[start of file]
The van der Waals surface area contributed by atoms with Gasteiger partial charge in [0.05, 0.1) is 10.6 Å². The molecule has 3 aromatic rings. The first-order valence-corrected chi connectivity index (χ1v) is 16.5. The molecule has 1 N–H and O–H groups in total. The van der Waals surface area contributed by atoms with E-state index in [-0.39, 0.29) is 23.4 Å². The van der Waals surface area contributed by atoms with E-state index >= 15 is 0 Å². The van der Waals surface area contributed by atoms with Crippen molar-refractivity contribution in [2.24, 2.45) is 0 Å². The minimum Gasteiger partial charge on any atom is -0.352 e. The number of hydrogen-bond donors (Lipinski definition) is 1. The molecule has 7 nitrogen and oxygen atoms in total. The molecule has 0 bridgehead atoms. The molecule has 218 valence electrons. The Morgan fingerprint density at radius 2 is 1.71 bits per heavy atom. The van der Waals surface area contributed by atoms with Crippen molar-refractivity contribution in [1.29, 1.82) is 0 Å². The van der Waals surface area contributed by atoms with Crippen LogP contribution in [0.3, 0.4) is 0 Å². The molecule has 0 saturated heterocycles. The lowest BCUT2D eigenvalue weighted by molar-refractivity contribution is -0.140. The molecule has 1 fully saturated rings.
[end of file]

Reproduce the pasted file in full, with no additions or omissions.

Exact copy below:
The van der Waals surface area contributed by atoms with Gasteiger partial charge in [0.05, 0.1) is 10.6 Å². The molecule has 3 aromatic rings. The first-order valence-corrected chi connectivity index (χ1v) is 16.5. The molecule has 1 N–H and O–H groups in total. The van der Waals surface area contributed by atoms with E-state index in [-0.39, 0.29) is 23.4 Å². The van der Waals surface area contributed by atoms with E-state index >= 15 is 0 Å². The van der Waals surface area contributed by atoms with Crippen molar-refractivity contribution in [2.24, 2.45) is 0 Å². The minimum Gasteiger partial charge on any atom is -0.352 e. The number of hydrogen-bond donors (Lipinski definition) is 1. The molecule has 7 nitrogen and oxygen atoms in total. The molecule has 0 bridgehead atoms. The molecule has 218 valence electrons. The Morgan fingerprint density at radius 2 is 1.71 bits per heavy atom. The van der Waals surface area contributed by atoms with Crippen molar-refractivity contribution in [1.29, 1.82) is 0 Å². The van der Waals surface area contributed by atoms with Crippen LogP contribution in [0.3, 0.4) is 0 Å². The molecule has 0 saturated heterocycles. The lowest BCUT2D eigenvalue weighted by molar-refractivity contribution is -0.140. The molecule has 1 fully saturated rings.